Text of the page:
It's not my intention that we turn PC4 into a Normandy slugfest, instead of that we just need to include that Normandy slugfest in the game.

What we're both saying is that it will be a nasty place to fight. What I want to do is to get the thoughts of those that have played it in other games before and what they liked, or didn't like and what we may do to get it right here.

I have some ideas. I'm sure the rest of you do too. The PC series has always been about where the gamers wanted to take it. In PCO you had a group of gamers that took it where it is now. We are just wanting the views of those that will play the game later. It's been my experience that you do heavy research before you start a project. Get all the information together before you start so you have fewer things to change once it gets going. That's the purpose of this thread. To gather information. I have the technical data. I have the photos. We know what it looks like. We know where it needs to go. But some of you may have ideas of how you think the boacage should work as well.

There will be other PC4 threads in the coming months. What to do about things. Like buildings exploding and catching fire. Do we want fires that spread? Do we want mis-ID units, which in NWE I don't see how you can not have them considering the American penchant to turn any German vehicle into another report of a Tiger engagement.

To me the obvious place to start all that was with the bocage. The single toughest part of the puzzle. Once we get that piece in place the rest should be a piece of cake.


Good Hunting.

MR




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RE: The Bocage - 4/16/2011 5:55:05 PM   
Yoozername

 

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The 29th Infantry certainly would agree with you.  I believe they fought in various bocage country well into August (All the way from the beaches).  They fought till they linked up with the Brits I believe.  They were still losing 100+ guys on certain days while Patton was burning fuel on road trips and tipping over apple carts.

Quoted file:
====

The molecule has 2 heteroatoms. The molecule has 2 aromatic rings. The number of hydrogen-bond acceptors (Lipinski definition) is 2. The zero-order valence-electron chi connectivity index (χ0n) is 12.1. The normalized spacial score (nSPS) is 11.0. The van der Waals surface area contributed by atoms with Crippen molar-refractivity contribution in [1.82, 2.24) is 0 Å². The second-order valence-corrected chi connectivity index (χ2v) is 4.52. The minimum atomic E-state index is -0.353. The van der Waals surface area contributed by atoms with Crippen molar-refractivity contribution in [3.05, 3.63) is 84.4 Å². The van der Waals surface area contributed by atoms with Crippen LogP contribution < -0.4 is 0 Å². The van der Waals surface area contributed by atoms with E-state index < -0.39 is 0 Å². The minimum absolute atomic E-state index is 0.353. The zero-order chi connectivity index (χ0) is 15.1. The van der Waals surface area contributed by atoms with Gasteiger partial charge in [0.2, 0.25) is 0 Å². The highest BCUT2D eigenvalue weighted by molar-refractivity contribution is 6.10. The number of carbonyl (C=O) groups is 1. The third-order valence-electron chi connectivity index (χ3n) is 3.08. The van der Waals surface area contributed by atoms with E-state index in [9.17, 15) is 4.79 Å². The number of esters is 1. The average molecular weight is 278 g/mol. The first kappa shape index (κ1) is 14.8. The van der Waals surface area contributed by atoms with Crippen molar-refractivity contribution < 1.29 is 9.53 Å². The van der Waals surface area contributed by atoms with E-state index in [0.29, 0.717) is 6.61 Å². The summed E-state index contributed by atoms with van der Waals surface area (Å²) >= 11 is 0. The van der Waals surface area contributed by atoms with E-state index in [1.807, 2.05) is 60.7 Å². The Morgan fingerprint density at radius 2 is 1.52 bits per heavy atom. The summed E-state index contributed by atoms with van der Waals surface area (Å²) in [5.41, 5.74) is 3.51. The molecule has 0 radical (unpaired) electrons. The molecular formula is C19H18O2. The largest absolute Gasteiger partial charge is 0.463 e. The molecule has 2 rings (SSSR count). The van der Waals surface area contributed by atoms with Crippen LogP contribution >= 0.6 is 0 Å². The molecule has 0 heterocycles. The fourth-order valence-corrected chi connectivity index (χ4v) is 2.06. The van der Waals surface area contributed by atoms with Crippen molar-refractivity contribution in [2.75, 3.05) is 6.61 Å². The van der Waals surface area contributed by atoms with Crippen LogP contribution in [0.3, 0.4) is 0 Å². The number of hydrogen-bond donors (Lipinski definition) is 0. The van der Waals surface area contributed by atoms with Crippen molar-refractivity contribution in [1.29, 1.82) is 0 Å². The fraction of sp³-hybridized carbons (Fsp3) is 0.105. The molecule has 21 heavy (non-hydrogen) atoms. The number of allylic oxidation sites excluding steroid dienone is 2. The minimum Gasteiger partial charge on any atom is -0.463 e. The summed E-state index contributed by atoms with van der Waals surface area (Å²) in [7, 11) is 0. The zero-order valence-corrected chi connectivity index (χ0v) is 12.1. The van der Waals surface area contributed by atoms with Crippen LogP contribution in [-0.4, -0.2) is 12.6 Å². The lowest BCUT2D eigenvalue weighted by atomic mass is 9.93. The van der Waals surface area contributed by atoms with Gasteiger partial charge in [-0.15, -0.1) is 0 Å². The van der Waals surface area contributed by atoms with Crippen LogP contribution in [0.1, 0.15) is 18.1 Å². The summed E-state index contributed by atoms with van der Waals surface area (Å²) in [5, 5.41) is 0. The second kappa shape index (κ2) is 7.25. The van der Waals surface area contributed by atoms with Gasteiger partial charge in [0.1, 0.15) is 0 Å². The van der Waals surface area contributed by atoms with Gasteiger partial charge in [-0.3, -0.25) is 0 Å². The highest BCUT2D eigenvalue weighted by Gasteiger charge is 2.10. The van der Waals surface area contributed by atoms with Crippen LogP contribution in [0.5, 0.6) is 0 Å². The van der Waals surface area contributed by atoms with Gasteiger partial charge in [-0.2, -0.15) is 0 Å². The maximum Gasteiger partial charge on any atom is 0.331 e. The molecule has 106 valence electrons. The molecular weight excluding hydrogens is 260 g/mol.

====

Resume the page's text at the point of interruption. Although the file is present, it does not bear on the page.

I think the only computer games I have played with bocage are Close Combat and VFV? 

It remains to be seen what BF has done with bocage.  I believe they have modeled two types of hedgerows; big and small.  Since they still have not modeled gun depression, I can almost imagine a sherman parking right next to a hedgerow and pounding Germans on the other side.  In reality, they probably would not be seen.  But perhaps they have abstracted relative spotting to abstract this. 

edit: white phos. Must have. I read that right after d-day landing, its use was soemthing like 3% of shells. That RAPIDLY increased as it was shown to be a cure-all for entrenched infantry. 105mm, 81mm and direct fire sherman 75mm had the Germans crying 'foul'. I can cite very detailed reports of it saving the day in the bocage. Some shermans just loaded AP and WP with minimal HE.

< Message edited by Yoozername -- 4/16/2011 7:23:37 PM >

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RE: The Bocage - 4/16/2011 7:05:03 PM   
Ratzki

 

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I wonder if it would not be better handled if it was known what the infantry combat model was going to look like. Or at least what we think that the infantry combat will look like. If PC is going to follow the road of 1:1 infantry representation like CMx2, (which I do not think is that way to go) then the bocage fighting will have to be handled very differently then if PC stays with the abstracted squad representation. Fighting in bocage should be in the game, and should be the potential bloody combat that it often was.

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RE: The Bocage - 4/16/2011 7:18:08 PM   
Mad Russian


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The PC infantry model will have the orders process looked at. The casualty rates and it's ability to fight looked at.

The scale of the series isn't planned to be changed that I know of. What you will see are more improvements to the existing series.

The PBI has waited it's turn to get a face lift but it's coming.

As of yet there have been discussions that were a bit ongoing. They were made at times when we thought the PCK update was just about finished and what did we want to do for PC3. Now, most of the things we talked about you are getting ready to play with. PCO incorporates about 2/3 of the things we had originally discussed. You can go back to the discussion threads here in this forum and check all the things we talked about wanting to see. Then go and check the features thread for PCO. I think you'll be pleasantly surprised at the number of features discussed and those being brought to you in an UPDATE!

What that's done is to push the PC series forward by a game and making the series considerably less tank-centric. At least I think it has.

Good Hunting.

MR


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RE: The Bocage - 4/16/2011 10:34:21 PM   
Yoozername

 

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As far as the tanks using cullin-type devices...I have my doubts they could make it through the larger hedgerows which were VERY thick. The M5 tank in this pic has rubber 'flat' tracks. I assume these tanks would get up to speed and ram the hedgerow and use momentum and low gear to plow on through.